How Often To Clean Shrimp Tank

A good thing about setting up a shrimp tank is the ease of maintenance, relative to tanks with fishes.  Even so, there is still a need to clean them periodically.

In this guide, we cover the shrimp tank cleaning procedure.

Here is how often you should clean the different parts of the shrimp tank

  • Prefilter sponge: once every 2 weeks
  • Filter:  once every month
  • Change water: about 20-30% every 2 weeks
  • Top up water: 4-6 times a week

The above is a general guideline on the frequency of cleaning shrimp tanks.

Your actual cleaning procedure will depend on a number of factors listed below. We will also discuss the following:

  • Whether to vacuum the tank
  • How to prevent baby shrimps from dying during cleaning

Let’s begin!


Factors affecting the cleanliness level of your tank

How frequent you need to clean your tanks depends on the following factors:

  • Amount of food you are giving: If you are feeding shrimps everyday, you will probably need to clean the substrate more frequently. In additional, more food=more bio waste = more cleaning as well. Feed sufficiently but do not over feed. I recommend 3-4 times a week.
  • Amount of plants: Some plants are better than others in absorbing ammonia, which means less nitrate in the water, which means less need for water change. The good news is most of these plants are easy to keep as they require very little maintenance. Examples of such plants include anacharis, duck weed, moss balls, water lettuce etc.
  • Size of your tank: The smaller the tank, the more frequent the cleaning should be as the dirt builds up easily in a small tank. Small tank usually don’t have space for too much plants either to help you reduce your cleaning needs.
  • Snails: Snails poop a lot. If you have them, you need to clean the tank more frequently, including regular vacuuming of the substrate.
  • Fishes:  If your shrimp tank contains other fishes, then your cleaning frequency will definitely higher. Most fishes have a lower tolerance of unsuitable water perimeters. If you don’t clean often enough, the dirt can cause havoc on these perimeters.


How to gravel vac a shrimp tank

For a shrimp, gravel vaccum is not really a must unless the TDS suddenly spikes. The risk of vacuuming the substrate is that it might release something that is harmful to the tank.

In that case, here is how you should do a gravel vacuum if you need to do it:

  • Do some circulating movements above the area to get the shrimps out of the way
  • Gently hold the vacuum about 1 inches above the substrate to avoid releasing a bacteria cloud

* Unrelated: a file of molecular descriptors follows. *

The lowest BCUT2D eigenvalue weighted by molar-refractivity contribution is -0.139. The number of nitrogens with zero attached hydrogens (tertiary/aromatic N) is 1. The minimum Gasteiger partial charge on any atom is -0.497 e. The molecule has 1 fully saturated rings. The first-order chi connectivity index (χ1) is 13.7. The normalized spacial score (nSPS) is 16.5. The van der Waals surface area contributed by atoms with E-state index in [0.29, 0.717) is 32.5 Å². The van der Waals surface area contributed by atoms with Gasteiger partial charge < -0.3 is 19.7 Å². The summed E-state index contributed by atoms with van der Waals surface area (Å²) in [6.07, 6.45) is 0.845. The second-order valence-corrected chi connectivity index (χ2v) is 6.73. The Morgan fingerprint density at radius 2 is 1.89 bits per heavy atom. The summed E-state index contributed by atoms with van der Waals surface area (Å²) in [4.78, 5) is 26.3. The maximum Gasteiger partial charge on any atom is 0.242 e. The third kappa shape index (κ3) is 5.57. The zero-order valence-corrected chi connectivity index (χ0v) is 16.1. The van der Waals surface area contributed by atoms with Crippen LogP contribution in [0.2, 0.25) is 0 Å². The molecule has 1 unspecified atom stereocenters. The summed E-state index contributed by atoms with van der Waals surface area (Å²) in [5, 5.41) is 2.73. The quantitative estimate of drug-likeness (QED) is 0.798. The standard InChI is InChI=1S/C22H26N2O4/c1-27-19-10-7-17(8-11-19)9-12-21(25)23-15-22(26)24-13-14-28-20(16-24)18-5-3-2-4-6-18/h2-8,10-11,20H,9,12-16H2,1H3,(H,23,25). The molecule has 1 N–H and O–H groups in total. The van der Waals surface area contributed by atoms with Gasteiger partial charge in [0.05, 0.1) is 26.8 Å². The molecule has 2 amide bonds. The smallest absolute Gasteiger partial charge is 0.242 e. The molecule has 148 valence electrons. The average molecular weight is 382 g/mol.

• Repeat this process, focusing on a small area each time to avoid disturbing the shrimps or accidentally sucking them in
  • Check your vacuum bag for any shrimps that might be sucked in and release them back into the tank (see below image for how extreme your checking can be).


A better alternative to gravel vacuuming is to use a an airline tubing. They cannot remove large chunks of dirt but works great for sucking out leftover food and poop.

To enable ease of movement, I recommend that you tie the airline tubing to a chopstick. The increased weight helps to keep the tubing nearer to the bottom of the tank.

Using tubing has the advantage of not harming the baby shrimps or stirring up any bacteria cloud, which brings me to the next section.


How to clean tank with baby shrimps

One of the challenges of cleaning a tank with shrimps is to spot the baby shrimps. They are so small that I missed them sometimes. Here are a few tips that I learned which you might find useful:

  • Know where they are hiding: every shrimp colony is different and they like to hide in different places.  When you cleaning these hiding places, be more careful
  • Use a cloth or mess: Place a cloth or mess over the mouth of the your sucking device will help a lot. It can probably keep out almost 100% of the shrimp babies and saving their lives.
  • Use a bucket for water changes: When doing your water changes, place a shrimp next over a bucket and pour the tank water into it. In this way, any caught shrimp will be on the net, which you can easily put back after the water change is done.  It is also recommended to use a white color bucket. It will be easier to spot any shrimps that might slip through the net.



How often to clean your tank depends on how much dirt it will accumulate. As mentioned above, your tank set up and your feeding frequency will have a huge impact on this. If you want to clean less often, changes those conditions first.

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